is a project to use the Raspberry Pi (RPi) bare bones low-cost educational computer, to guide & control an autonomous solar powered surface vehicle.
Should the team succeed, we would class the vessel as a robot.
hull, motor & gearbox, kort nozzle & propeller, propshaft, couplings and
of CONCEPT VEHICLE (POCV)
The POCV's purpose is to demonstrate that the Raspberry Pi can support the multiple systems needed to maintain long-term autonomous operations on water.
The POCV will be battery powered, and only run the bare essentials needed to navigate the craft on a small body of water, a lake for example. The RPi will be tasked with running the Electronic Speed Controller (ESC) which in turn manages the electric motor, taking GPS positioning information and combining that with waypoint and route information to calculate the rudder commands to navigate the POCV to predetermined locations, and take photographs and or video during its test missions.
A base-station complete with LCD, keyboard, mouse, USB hub, and an extension for the network port will be used with the POCV.
The Hardware List for the POCV:
Command & Control: Raspberry Pi.
Battery Pack: Six 5000mAH 1.2 Volt NiMH SubC cells.
Hull: Models By Design Cygnus DS25.
GPS: Navigatron v2 - i²c GPS.
Power Regulation: Flytron 3.3v & 5v Tiny Regulators.
Ancillaries: Adafruit 16-Channel 12-bit PWM/Servo Driver - i²c interface - PCA9685.
Rudder: JR NES-505 Servo.
Compass: CMPS10 - Tilt Compensated Compass Module.
Electronic Speed Controller: Mtronics MicroViper Marine10.
Motor: MFA 919D 540 Motor With Attached Single Ratio Metal Gearbox 2.5:1.
Propulsion: Raboesch Brass 4 Bladed Kort Propeller RH A-Type Blades (40mm Diameter M4 Thread).
Propshaft: Raboesch Waterproof Propshaft (186mm M4 Thread).
Webcam: Kinobo 5 Megapixel USB Webcam .
Wifi: TP-Link TL-WN722NC USB Wifi Dongle .
Satellite Comms: RockBLOCK Two-Way Satellite Communicator .
The Hardware List for the Base-Station:
17" LCD panel & Logic Board.
Multi-port USB Hub.
Keyboard with integrated track-pad.
USB & CAT5e Extension Sockets.
512mb Raspberry Pi.
8gb SD Card.
4-Port Wifi Router.
exactly design poetry, but a practical test model
ONBOARD POWER SYSTEMS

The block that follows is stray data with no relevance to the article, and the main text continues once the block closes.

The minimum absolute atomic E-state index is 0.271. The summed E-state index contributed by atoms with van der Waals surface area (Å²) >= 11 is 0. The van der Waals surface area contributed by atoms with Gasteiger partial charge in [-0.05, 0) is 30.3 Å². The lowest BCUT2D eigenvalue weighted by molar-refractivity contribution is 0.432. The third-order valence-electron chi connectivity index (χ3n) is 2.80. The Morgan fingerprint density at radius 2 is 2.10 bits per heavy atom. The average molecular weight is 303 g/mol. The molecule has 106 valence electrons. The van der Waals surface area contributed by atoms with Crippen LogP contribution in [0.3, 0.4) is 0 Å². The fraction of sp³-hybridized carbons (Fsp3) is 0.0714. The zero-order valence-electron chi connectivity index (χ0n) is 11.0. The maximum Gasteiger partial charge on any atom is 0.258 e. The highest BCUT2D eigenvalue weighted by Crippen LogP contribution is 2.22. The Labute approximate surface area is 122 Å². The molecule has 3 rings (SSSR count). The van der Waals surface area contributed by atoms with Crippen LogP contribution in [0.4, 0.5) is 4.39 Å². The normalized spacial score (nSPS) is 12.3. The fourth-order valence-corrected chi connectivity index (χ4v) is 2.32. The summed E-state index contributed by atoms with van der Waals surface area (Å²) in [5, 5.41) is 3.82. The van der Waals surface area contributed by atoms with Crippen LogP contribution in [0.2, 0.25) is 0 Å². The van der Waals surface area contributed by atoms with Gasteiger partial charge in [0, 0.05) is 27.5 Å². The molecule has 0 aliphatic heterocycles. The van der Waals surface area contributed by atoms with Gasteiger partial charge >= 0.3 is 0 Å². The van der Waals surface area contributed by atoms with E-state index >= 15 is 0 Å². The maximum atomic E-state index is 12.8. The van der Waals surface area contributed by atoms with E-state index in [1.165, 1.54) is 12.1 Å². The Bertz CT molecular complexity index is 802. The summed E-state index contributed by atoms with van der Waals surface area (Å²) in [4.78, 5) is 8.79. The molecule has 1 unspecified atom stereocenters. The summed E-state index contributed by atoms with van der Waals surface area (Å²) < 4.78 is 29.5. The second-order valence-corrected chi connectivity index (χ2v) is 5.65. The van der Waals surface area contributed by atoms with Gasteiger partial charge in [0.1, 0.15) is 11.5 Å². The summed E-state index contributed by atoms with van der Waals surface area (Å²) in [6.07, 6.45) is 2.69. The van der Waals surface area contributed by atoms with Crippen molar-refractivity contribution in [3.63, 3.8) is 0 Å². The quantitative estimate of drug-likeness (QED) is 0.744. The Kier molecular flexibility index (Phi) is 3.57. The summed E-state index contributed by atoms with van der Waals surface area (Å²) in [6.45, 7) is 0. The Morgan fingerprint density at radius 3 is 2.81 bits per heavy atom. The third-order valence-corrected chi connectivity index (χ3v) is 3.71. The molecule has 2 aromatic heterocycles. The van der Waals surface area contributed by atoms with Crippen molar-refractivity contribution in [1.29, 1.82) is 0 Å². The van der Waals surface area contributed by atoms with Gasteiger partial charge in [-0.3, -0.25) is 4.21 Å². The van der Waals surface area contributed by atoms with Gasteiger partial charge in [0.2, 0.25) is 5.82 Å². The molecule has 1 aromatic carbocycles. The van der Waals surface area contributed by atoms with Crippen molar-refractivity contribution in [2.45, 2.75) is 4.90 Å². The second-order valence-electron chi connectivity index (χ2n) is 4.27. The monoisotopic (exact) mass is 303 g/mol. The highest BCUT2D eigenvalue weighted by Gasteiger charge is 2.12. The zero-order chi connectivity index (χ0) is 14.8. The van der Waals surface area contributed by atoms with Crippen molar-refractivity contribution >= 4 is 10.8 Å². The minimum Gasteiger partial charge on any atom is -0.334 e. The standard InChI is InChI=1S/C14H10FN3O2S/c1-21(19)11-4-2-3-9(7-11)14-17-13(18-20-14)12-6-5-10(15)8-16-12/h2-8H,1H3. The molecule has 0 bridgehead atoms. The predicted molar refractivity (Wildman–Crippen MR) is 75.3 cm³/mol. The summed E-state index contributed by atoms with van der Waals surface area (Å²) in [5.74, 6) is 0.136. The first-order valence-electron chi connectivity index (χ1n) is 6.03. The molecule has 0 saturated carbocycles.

The POCV's power comes from a pack of six 5000mAH 1.2v SubC cells. Combined they give a total output of 7.2v at 5AH, this should give an approximate run-time of two hours for the POCV. The battery pack is charged from either a mains-supplied 1000mAH charger, or a 1, 2, or 4AH 12v DC car charger. Power to the Raspberry Pi comes from the Raspy Juice expansion board. The Raspy Juice provides a regulated +5v supply in the Raspberry Pi's GPIO header. Before the Raspy Juice power came from a single Low-Dropout Regulator (LDO). The LDO converted the 7.2v from the batteries to the 5v needed by the Raspberry Pi. The LDO was mounted on a passive cooling plate as heat is generated by the LDO when lowering the 7.2v input from the batteries to the 5v output for the Raspberry Pi. An +3.3v LDO still provides power to the i²c rails, and a +5v LDO feeds into the Adafruit 16 Channel PWM to power the servo(s).
THE BASE STATION
An aluminum flight-case has been fitted with a 17" LCD, 512mb Raspberry Pi, 4-Port Wifi Router, a 12v to 5v DC-DC Converter, a 7-port USB hub, an external socket for USB & a CAT5e Network Port, and finally a Sejin SPR-8695TU keyboard with integrated trackball. The Base-Station will draw power from either a direct 12v feed from a car battery, or from a 12v 5amp mains power supply. The base-Station is designed with mobility and ease-of-access in mind. Using the umbilical cord a quick connection to the POCV will connect all the required peripherals to operate the POCV's onboard Raspberry Pi. The Base-Station will not contain any batteries nor will it be used to charge the POCV.
your ideas down in draft form, helps to crystallize the concept - several drafts
will be needed.
All control software for the FishPi will run on the RaspberryPi.
FishPi will be using Python as its language of choice. Liam Fraser has an excellent series of tutorials demonstrating the Raspberry Pi and how to program on it using Python. His YouTube channel is RaspberryPiTutorials
The i²c device addresses are:
0x20 Navigatron GPS.
0x29 Raspy Juice Image Loader.
0x32 Raspy Juice AVRmega168A.
0x40 Adafuit PWM.
0x48 Temperature sensor.
0x68 Raspy Juice NXP PCF8523 Real-Time Clock.
0x70 Adafruit PWM.
Raspberry Juice, expansion board - for simple robotics. The key is keeping it as
simple as possible
JUICE EXPANSION BOARD